Am I one of the few who didn’t realise where the name Motorola originated from? The American telecommunication company’s first commercial product was a radio made for motor vehicles in the 1930s, and in 1946, it was Motorola equipment that carried the first calls on the Bell System’s new radiotelephone service for motor vehicles. This too, comes as a surprise – that car phones were in commercial use since the 1940s. So with my mind ever so slightly blown, I decided to take a ride down the memory lane of car phone history. Care to join?
The original carphone weighed about 80 pounds. Calls would bounce uninterrupted between “cells” of coverage and along America’s highways, remote receivers were mounted in weatherproof cabinets at the bottom of telephone poles.
By 1948, the commercial service was available in 60 cities in the United States and Canada, with 4000 mobile subscribers, handling 117,000 calls per month. And the concept of the cellular phone was born.
In the earliest days, users had to depress a button on the handset to talk and release the button to listen. There was also no continuity of service as the phones moved through several cell areas and only a limited number of people could use the service at any time. Still, with the growing mobility of the American population in the postwar years, suddenly, everyone needed a phone in their car. Five to ten year waiting lists for the service began to form. The demand was there, the technology was on its way.
In the UK, there was also a vehicle-based system called “Post Office Radiophone Service,” which was launched around the city of Manchester in 1959, and although it required callers to speak to an operator, it was possible to be put through to any subscriber in Great Britain:
By the 1950s, Americans could dial their own calls without the need for operator assistance and the phones became more reliable. At about $176 per month and $3.50–4.75 per call in today’s currency, service and equipment from companies like Motorola was expensive but worth it
Hollywood stars propelled the idea of the mobile “executive”, whose chauffeured limousine could double as an office, complete with car phone and pop-out dictator machine. Here’s Humphrey Bogart in his 1953 Chrysler Crown imperial:
In the 1960s, the size and weight of the equipment was reduced but demand still outstripped capacity. In New York City, for example, 2,000 customers shared just 12 radio channels and typically had to wait 30 minutes to place a call.
Around this time, Martin Cooper himself (the Motorola engineer who would go on to develop the first portable cellphone), testified before the Michigan State Highway Commission about the risks of talking on the phone and driving. “There should be a lock on the dial,” he testified, “so that you couldn’t dial while driving.”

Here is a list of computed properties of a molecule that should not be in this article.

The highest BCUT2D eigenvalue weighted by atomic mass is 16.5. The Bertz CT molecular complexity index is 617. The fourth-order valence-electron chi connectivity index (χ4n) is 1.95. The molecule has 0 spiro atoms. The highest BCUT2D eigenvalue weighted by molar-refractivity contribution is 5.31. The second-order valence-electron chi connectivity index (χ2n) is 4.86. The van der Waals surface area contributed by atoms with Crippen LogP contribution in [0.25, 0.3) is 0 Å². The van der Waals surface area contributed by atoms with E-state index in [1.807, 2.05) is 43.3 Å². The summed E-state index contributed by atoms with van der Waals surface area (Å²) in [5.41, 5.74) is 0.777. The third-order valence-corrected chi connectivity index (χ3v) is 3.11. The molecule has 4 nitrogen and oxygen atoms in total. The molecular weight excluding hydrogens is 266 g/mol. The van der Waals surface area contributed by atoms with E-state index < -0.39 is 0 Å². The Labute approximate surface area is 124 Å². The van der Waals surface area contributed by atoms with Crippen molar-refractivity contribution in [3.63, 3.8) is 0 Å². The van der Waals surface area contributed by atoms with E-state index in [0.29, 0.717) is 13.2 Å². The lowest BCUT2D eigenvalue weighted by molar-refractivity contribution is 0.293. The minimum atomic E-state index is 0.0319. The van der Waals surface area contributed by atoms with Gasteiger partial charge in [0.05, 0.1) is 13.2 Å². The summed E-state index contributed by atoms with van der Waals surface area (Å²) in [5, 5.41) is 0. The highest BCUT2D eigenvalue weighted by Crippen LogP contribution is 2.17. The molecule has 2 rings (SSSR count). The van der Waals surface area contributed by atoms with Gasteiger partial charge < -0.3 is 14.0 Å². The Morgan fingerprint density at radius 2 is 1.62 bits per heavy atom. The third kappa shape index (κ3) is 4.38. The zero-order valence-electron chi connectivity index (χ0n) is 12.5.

By the late 60s, the attaché case telephone became possible. Despite its sketchier early models being extremely heavy and having limited battery life, if you owned one of these, there was no doubt about it – you were the real-life “James Bond”. The antenna was a foil strip glued behind the leather interior trim of the upper half of the case.
Then, in 1973, Martin Cooper conceived the first handheld mobile phone (distinct from the car phone) in 1973 and led the team that developed it and brought it to market ten years later in 1983. He is considered the “father of the cell phone” (his wife and business partner Arlene Harris is also known as the “first lady of wireless.”)
In the 1980s, the car phone was still more popular than the cellular phone, but as the new portable technology became lighter and more affordable during the boom of the 90s, car phones became less common.
As major manufacturers geared up to provide cellular equipment, no new radio-operated mobile phones were offered after 1982, although some car phones were still available on the market as recently as 2008, including the Nokia 810 and the Motorola VC6096. Fast-forward to the dawn of the 2020s, with smartphone applications like Whatsapp and Facebook messenger, talking to anyone on any kind of mobile phone device has come to feel outdated and time-inefficient in a millennial’s world.
And on that nostalgia-inducing note, I’ll leave you with this brilliant BBC news clip from 1979, in which reporter Michael Rodd makes a call with an experimental cordless mobile phone:
Further in-depth reading on car-phones here.